At DrupalCon 2019, we heard a lot about how and why people love Drupal. There are so many good reasons - the community, the flexibility, the modules… The list goes on.
When we asked about the on-site search experience, we heard a consistent refrain. If you care about search on your Drupal site, you’re probably already familiar with the Drupal Search API module. It’s a well-maintained module for improving the (much-maligned) default Drupal search. It’s also easily configurable, giving end users a higher degree of flexibility than the out-of-the-box Drupal solution or more complicated, third-party alternatives.
As you’re considering Drupal Search API, it’s important to be aware of its limitations. If you’re managing a larger site, or find that more than 5% of your users are relying on search for navigation, you are likely to find the Drupal Search API solution sorely lacking.
Working with customers and the Drupal community, our team has identified some limitations specific to the Drupal Search API module. If you’d like to learn more about rectifying these challenges, get in touch.
Over time, your site will inevitably grow. And it’s very likely that you will start to run into performance issues with your search bar. When users are accustomed to Google’s millisecond response times, lag can become a real issue. If performance is bad enough, people may stop using your on-site search altogether. For any large site with complicated navigation, search is critical.
Drupal’s default search relies on database queries. Funnelback and similar search solutions, on the other hand, will query an index -- a much, much faster solution. By skipping a database query, your search solution will also lessen the impact on site performance.
The Drupal Search API only partially resolves this by creating a search index. Without additional configuration and modules, search results will still revert to a database query.
Thomas Seidl, the primary contributor to Drupal Search API, reports that it simply uses a keyword frequency for its ranking. By default, it weights some keywords higher than others, including text in H1 tags.
This is an extremely basic ranking solution, however. With an audience trained by Google and Amazon to expect sophisticated rankings, it relies on something even simpler than the (much older) ranking algorithm found in Apache Solr. (Solr switched to a more advanced algorithm - BM25 - only a few years ago.)
Why does this ranking limitation matter? On smaller sites, ranking matters less because there are fewer similar documents. But search is most important when there is more content to search. When it’s necessary to differentiate between thousands (or millions) of documents, keyword frequency ranking isn’t going to cut it. A modified BM25 algorithm is probably going to be necessary to get the results you want and will likely outperform other algorithms. Search technologies like Funnelback have been using a modified version of BM25 since inception.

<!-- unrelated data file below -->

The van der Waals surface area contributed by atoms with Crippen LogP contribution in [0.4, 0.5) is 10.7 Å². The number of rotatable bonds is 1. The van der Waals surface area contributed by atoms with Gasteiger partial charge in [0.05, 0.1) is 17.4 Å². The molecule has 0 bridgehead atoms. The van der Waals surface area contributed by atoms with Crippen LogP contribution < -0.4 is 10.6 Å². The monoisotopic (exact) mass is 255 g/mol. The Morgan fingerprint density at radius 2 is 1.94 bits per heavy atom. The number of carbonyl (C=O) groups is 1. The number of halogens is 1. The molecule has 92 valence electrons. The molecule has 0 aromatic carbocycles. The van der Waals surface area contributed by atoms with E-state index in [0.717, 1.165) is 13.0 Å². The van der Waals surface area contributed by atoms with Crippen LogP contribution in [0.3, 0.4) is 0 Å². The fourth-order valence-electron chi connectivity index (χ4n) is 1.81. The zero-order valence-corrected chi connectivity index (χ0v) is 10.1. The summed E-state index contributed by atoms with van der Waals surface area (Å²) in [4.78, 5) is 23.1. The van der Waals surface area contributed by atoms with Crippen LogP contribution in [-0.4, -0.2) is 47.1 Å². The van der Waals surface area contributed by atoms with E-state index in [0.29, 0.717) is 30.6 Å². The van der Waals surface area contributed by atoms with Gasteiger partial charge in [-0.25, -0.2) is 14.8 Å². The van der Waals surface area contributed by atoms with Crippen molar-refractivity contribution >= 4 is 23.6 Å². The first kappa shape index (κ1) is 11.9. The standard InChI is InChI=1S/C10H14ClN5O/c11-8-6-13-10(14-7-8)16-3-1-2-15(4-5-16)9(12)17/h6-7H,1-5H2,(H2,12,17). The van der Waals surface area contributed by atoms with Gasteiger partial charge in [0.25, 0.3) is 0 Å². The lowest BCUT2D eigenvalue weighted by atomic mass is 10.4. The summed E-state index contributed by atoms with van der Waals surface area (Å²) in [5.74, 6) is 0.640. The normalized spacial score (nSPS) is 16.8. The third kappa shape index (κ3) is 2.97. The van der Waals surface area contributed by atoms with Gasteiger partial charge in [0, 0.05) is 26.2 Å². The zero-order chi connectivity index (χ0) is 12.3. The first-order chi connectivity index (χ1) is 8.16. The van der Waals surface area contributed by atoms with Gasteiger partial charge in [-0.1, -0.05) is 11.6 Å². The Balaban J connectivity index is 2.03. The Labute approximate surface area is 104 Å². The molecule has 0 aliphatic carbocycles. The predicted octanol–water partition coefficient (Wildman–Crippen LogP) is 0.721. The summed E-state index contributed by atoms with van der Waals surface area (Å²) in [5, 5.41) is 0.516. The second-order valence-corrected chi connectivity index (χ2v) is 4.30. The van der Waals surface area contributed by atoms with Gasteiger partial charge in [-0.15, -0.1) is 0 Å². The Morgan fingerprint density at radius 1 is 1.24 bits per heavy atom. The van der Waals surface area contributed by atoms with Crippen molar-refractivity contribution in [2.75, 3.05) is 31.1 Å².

The algorithm is important. But what about search modifiers like quotation marks? Right now the Search API can’t handle search modifiers. This further eliminates critical context that could surface the right results for your users. Many search modifiers are natively available in search tools like Apache Solr and Funnelback.
The search API allows a fair amount of configuration, including changing node weightings.
There will always be interest in changing the rankings of specific items to meet a PR crisis or marketing campaign. But use of the Drupal Search API back-end may be extremely challenging for non-technical users like marketers.
Funnelback provides out-of-the-box tools like our marketing dashboard, accessibility auditor and easy-to-action analytics. These are designed to be used by technical and non-technical users alike to configure their search, including machine learning tools for improving ranking.
The default Drupal Search API is designed to search over a single site. However, one of the biggest advantages of search must be to aggregate data from many places.
Since the basic Drupal Search API module can’t support this, many move to the slightly more sophisticated Search API Solr Search module. While superior to the basic Drupal Search API module, it still does not provide many search-critical features. For example, it doesn’t natively support gathering data from non Drupal sites. Solutions like Funnelback can search across your social media, other sites (including non-Drupal sites), and even internal databases (like a staff or course directory).
Anyone who has used Drupal for any length of time knows that its great strength -- and weakness -- is the ability to install pre-built modules to add features. Modules package each solution into self-contained code. It’s not unusual for modules to have issues when combined or when Drupal core is upgraded. And we often hear about conflicts between installed modules and Drupal Search API features. For example, custom nodes and access modules can cause all sorts of issues with the Search API module.
Drupal is a great solution for many companies. But when it comes to search within Drupal, it may be time to lean on the experts.